What is an adequate Contractual Notice?

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Vivergo Fuels Limited v Redhall Engineering Solutions Limited [2013] All ER (D) 156(DEC) TCC, Ramsey J


Redhall was one of the principal contractors for Vivergo on the Saltend Bio-fuels Plant.  Vivergo was not happy with Redhall’s progress.  Under the Institute of Chemical Engineers Contract there was a two stage termination process.  Vivergo served an initial letter by way of notice of breach.  The letter did not say that it was a notice nor referred to the clause nor referred to the provisions of the contract.  It did record that the Engineer considered that Vivergo was in material breach of contract by its failure to produce a revised programme when required.  A few days later, Redhall tabled a revised programme for approval but Vivergo and its Engineer ignored this and served a second notice purportedly on the basis that Redhall had failed to commence remediation of the notified breach, and thus determining the contract.

Having lost an adjudication, Vivergo sought a declaration from the TCC that it had acted correctly.  Redhall defended and counterclaimed on the basis of repudiatory breach.


  1. The original notice of material breach was a valid legal document.  Even though it had not said that it was a notice nor used the language of notification, and even though it had not referred to the relevant clauses or indicated the consequences of non-compliance, nevertheless it was sufficiently clear in the circumstances that Redhall must have understood what was being said.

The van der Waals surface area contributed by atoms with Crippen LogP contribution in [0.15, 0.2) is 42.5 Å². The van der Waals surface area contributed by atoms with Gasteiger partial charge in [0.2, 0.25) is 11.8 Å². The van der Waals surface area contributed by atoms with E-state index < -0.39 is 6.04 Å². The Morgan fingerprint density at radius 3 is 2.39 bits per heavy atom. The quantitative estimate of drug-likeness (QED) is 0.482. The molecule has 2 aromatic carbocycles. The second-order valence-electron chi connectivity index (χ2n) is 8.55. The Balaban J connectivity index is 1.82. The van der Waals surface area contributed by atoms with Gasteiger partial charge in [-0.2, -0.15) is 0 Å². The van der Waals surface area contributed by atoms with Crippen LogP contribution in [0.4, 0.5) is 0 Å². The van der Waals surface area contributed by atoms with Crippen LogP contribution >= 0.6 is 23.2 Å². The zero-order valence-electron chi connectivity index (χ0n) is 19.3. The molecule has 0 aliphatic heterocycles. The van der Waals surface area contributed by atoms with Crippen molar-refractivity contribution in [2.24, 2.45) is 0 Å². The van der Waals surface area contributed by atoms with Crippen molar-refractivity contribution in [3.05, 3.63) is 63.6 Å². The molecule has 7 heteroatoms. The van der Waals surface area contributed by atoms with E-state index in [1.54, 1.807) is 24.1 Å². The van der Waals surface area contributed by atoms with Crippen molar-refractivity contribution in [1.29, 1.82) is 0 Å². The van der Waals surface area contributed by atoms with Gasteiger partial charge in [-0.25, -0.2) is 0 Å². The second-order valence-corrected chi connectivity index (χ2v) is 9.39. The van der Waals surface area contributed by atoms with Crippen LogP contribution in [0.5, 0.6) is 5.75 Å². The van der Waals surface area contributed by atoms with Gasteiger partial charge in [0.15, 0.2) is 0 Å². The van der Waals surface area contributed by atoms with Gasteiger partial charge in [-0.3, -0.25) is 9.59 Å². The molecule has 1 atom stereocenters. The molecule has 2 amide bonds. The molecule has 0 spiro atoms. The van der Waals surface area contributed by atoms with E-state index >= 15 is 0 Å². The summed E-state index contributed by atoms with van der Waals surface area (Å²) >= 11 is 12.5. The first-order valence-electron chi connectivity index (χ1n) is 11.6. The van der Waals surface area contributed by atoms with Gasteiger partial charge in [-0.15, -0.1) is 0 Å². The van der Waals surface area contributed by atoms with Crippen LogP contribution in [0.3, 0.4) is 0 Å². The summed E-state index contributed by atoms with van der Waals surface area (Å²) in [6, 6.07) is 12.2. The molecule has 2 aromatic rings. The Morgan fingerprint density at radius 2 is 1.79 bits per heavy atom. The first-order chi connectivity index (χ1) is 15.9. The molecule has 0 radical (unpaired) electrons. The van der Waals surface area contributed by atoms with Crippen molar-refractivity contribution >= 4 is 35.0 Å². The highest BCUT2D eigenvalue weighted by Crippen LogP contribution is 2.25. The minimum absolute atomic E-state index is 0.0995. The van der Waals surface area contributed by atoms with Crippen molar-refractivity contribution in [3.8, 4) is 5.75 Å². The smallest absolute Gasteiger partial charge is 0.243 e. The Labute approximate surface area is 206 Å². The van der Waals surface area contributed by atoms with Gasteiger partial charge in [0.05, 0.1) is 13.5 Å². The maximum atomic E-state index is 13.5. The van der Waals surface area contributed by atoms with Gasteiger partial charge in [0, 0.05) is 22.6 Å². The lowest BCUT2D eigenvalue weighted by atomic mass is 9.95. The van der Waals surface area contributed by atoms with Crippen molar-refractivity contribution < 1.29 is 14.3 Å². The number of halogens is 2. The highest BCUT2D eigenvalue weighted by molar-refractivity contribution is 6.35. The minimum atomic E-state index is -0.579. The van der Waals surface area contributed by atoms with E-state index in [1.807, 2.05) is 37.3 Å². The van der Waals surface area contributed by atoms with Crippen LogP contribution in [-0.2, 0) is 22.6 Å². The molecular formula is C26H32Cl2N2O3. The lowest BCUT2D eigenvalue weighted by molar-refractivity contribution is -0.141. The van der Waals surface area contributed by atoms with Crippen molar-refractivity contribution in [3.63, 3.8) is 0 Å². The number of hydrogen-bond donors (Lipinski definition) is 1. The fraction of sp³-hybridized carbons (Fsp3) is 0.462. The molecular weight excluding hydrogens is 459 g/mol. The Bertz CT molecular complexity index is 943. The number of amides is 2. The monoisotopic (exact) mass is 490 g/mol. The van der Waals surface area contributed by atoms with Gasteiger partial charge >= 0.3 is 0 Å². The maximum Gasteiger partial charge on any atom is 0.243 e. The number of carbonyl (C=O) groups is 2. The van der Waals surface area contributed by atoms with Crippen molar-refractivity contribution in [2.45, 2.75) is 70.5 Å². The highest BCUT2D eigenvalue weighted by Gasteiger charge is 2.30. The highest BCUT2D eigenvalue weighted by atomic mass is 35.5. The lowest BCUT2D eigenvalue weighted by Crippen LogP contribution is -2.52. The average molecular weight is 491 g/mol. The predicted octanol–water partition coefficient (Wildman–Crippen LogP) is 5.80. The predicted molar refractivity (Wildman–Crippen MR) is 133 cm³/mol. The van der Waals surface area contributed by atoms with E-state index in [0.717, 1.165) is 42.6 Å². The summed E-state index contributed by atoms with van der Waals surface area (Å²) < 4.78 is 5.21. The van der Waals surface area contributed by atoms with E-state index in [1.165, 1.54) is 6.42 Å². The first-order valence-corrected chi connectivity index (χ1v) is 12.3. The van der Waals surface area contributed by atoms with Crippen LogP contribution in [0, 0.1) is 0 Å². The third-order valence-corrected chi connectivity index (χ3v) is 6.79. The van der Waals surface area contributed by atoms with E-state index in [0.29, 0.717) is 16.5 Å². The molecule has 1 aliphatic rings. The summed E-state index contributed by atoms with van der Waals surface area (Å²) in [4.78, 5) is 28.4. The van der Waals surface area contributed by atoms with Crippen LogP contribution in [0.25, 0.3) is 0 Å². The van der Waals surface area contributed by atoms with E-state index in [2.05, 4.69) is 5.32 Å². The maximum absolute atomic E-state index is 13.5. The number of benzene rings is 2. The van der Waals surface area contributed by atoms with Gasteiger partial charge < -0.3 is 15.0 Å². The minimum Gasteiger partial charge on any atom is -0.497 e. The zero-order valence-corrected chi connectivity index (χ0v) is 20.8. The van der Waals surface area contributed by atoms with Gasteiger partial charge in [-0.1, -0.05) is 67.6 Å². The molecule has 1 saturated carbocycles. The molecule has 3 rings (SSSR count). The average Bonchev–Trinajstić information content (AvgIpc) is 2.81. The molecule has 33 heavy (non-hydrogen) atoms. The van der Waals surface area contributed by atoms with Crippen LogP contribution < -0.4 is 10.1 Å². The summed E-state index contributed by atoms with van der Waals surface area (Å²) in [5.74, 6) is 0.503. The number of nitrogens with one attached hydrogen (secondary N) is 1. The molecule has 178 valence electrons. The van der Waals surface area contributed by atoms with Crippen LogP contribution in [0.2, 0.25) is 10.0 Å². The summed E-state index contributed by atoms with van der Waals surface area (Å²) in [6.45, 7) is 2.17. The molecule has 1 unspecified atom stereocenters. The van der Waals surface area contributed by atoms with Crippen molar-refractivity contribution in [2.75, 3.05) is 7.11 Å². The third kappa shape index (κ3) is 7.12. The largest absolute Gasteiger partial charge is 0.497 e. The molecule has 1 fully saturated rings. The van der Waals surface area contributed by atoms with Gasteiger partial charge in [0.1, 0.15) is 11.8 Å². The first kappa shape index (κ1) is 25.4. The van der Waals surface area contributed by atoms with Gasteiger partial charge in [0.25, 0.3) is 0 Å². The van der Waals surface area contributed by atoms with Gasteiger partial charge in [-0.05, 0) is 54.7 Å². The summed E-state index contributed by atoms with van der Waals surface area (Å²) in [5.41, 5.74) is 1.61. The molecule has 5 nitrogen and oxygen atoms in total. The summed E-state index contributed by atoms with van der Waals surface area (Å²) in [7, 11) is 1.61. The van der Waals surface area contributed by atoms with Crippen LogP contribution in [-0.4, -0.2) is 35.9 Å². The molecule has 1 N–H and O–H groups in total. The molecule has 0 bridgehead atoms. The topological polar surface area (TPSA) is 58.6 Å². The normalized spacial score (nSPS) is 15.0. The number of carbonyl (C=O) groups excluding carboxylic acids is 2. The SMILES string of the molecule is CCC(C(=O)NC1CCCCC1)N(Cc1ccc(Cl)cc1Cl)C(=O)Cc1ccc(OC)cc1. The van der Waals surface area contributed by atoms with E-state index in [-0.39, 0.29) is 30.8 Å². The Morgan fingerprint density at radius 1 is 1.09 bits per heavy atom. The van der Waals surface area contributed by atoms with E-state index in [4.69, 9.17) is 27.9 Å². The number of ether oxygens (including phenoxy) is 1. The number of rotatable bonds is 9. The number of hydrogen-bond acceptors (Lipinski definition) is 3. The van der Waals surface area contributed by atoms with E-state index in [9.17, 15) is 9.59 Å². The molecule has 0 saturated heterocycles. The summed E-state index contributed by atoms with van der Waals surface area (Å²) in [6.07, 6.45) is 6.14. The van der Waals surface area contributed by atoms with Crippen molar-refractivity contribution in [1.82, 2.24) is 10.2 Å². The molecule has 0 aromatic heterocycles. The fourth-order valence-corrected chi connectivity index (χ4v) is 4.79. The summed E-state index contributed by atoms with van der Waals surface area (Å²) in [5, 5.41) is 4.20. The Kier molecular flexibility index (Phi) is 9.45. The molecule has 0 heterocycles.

2. Under the IChemE form, if the Contractor failed to make regular and diligent progress (which included failing to provide a programme) or alternatively was in material breach (likewise by failing to provide a programme) then a preliminary notice could be given identifying the breach.  If the contractor then did not then within 14 days commence and diligently pursue rectification of the notified breach, the Employer became entitled to determine the contract forthwith by a further notice.
  3. The court found that by serving its programme revision Redhall had commenced rectification and therefore the second notice, by which Vivergo determined the contract, was itself a repudiatory breach of contract which Redhall had accepted.  Vivergo therefore lost.


The Judge gave a useful summary of the law relating to contractual notices:
a)    these are to be interpreted in the same way as contractual documents i.e. objectively but considering how a reasonable reader would understand the document;
b)    the reader can be expected to have the terms of the contract in his mind when reading the Notice – (this is rather unrealistic given that few commercial men memorise the small print of their legal documents);
c)    the Notice must be sufficiently clear and unambiguous as to leave a recipient in no reasonable doubt as to its meaning and effect; and
d)    the Notice must not only identify the default but also either indicate the seriousness of the situation or alternatively make a link to the contractual clause permitting termination.

The Judge followed the leading case of Mannai Investments v Legal Star.

Very worryingly, for those on the receiving end, the Judge found that it was not necessary to use the words “notice” or “notify”, nor to refer to contractual provisions, nor to spell out the consequences of ignoring the notice.  In other words every letter from the other side should be read with suspicion.

Nevertheless the Judge did insist that where a contract requires firstly a default notice then secondly a termination notice, those 2 must be connected both in subject matter and in time.  (Vivergo tried unsuccessfully to argue that notices given in October were relevant to the final notice given in April the following year).

For more information, help or advice please contact Rob Langley on 0191 211 7975.